What You Need To Know About Your Child’s Car Seat
Driving in the car is something we do so often, we rarely reflect on the potential consequences if something goes wrong. But before you push it to the back of your mind, take a moment to stop and make sure each trip your child takes is as safe as possible. This starts with your car seat.
When Does My Child Need a Car Seat?
This is the easy one – buckle up every trip. It’s not worth the risk, even if you are taking a short trip or your child is kicking up a fuss.
Does It Matter What Type?
The main things are that the seat meets local protocols (Australian Standard AS/NZS 1754), is appropriate for your child’s age and is correctly installed and used. If you’re buying a new car seat you can use the website Child Car Seats which rates them for protection and ease of use. Legislation in NSW requires all babies to use rear-facing seats until at least 6 months of age. But you might want to hold off on switching them around immediately. Both front and rear-facing seats decrease the odds that your child will be seriously injured in an accident, but research suggests that rear-facing seats perform better. In fact, the American Academy of Paediatrics and the US National Highway Traffic Safety Administration recommend rear-facing until the age of two. In Sweden, it’s four.
How Do I Know My Car Seat is Correctly Installed?
Follow the seat’s instruction manual when installing the seat. Pay attention to recommendations for things such as headrest height or seat belt straps positions. If you lose the instructions, get another copy online or from the manufacturer. An Authorised Restraint Fitting Station will install or inspect your seat for a small fee.
How Long Will My Child Use a Car Seat?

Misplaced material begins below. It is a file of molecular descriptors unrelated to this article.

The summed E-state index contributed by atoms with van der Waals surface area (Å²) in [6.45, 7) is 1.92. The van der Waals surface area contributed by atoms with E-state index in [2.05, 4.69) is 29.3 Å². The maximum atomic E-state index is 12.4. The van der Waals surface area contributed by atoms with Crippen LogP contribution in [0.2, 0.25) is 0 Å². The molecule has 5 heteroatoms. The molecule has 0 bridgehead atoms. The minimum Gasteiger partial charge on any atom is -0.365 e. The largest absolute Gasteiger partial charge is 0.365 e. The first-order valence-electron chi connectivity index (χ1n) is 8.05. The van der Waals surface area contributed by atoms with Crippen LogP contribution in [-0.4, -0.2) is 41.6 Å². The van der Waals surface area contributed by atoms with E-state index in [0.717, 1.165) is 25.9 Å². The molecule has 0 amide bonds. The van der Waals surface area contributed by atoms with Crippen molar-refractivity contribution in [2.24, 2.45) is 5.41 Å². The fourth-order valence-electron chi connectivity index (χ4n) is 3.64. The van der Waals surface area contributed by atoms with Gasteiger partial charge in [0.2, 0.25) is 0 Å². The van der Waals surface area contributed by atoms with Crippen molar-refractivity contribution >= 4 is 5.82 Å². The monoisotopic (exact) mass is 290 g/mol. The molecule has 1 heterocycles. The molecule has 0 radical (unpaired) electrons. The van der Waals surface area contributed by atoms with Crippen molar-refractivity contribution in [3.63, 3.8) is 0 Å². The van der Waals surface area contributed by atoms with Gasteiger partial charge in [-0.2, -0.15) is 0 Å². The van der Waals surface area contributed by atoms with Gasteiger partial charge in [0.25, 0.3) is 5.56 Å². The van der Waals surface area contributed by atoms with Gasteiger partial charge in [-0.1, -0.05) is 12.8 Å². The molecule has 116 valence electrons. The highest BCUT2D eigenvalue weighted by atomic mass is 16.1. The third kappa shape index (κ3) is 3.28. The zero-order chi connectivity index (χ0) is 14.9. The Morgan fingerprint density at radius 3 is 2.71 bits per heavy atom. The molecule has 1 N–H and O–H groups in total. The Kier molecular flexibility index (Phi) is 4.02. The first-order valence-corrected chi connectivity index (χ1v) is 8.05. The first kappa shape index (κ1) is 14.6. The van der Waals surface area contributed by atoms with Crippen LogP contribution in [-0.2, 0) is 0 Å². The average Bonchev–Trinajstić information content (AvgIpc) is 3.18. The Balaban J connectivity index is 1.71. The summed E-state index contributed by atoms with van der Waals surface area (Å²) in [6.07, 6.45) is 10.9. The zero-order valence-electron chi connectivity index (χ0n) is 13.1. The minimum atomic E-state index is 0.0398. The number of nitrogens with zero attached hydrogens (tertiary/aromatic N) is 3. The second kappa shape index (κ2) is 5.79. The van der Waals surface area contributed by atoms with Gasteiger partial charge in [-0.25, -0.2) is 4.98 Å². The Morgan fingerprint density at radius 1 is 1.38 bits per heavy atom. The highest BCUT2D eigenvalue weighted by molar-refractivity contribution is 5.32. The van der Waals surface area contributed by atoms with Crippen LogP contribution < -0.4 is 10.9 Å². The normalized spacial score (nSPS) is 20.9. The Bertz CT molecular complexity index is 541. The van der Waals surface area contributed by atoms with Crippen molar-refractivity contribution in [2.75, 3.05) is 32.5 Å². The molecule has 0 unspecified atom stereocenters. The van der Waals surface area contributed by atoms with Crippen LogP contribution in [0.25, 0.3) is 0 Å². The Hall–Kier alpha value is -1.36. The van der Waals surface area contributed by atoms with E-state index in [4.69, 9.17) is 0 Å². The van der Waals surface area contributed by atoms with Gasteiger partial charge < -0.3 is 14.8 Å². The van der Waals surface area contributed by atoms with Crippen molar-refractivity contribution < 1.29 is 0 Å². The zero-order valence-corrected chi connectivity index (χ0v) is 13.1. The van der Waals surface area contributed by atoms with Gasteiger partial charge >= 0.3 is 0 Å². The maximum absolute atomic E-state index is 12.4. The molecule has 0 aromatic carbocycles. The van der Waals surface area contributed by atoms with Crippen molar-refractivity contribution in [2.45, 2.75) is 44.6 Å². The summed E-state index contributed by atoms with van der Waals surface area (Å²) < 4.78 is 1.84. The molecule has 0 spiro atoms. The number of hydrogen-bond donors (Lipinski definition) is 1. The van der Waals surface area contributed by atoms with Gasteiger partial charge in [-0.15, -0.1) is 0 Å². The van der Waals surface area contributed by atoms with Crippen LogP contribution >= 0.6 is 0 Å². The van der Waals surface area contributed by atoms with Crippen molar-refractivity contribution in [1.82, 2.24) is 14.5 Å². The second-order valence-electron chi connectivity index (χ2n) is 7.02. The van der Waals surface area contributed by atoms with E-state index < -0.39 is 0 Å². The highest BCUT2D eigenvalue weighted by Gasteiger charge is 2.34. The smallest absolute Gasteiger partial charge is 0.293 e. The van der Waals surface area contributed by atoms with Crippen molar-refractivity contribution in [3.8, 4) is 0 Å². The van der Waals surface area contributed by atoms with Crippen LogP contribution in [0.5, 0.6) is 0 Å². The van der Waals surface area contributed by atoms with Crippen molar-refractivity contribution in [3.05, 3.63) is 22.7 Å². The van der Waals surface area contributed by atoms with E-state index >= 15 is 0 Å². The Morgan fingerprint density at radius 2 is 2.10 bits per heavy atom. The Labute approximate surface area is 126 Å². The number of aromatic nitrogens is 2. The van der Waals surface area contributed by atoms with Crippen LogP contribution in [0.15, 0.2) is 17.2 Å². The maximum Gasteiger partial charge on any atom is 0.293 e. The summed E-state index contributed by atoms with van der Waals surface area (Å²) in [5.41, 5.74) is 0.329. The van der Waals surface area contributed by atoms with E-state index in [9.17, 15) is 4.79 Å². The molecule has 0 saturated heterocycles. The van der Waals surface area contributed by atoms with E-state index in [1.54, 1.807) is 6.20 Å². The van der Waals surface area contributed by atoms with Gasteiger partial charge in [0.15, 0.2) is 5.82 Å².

Ideally, as long as possible. The regulations specify the ages for certain types of seat, along with when they can travel in the front seat, or stop using a child seat altogether. But every child is different. It’s more important to consider your child’s height than age when deciding on the type of seat or restraint to use. One child may grow out of a certain seat before the age specified, another may stay in it for longer rather than move to the next stage of seat that won’t protect them adequately.
Can I Use A Secondhand Child Car Seat?
It’s OK to use secondhand seats, but with caveats. Seats that are over 10 years old are not likely to conform to current safety standards. Whatever seat you use needs to conform AS/NZS 1754, version 2004, 2010 and 2013. You can find this information on the restraint. Check that model hasn’t been recalled, and if that’s the case, make sure yours got fixed. You should have all the parts, including instructions. Check they should work and are in good condition. Crucially, you need to know the seat’s history, because if it was in an accident, the force of the crash may have damaged it. If the incident was minor, check with the manufacturer about whether the seat is still safe to use.
There are some areas in life where it’s not worth taking chances. Regularly check your child’s car seat for wear and tear, correct installation and that it’s appropriate for your child’s age.
If you have any questions about what Caring4Kids can do for your child, please contact us.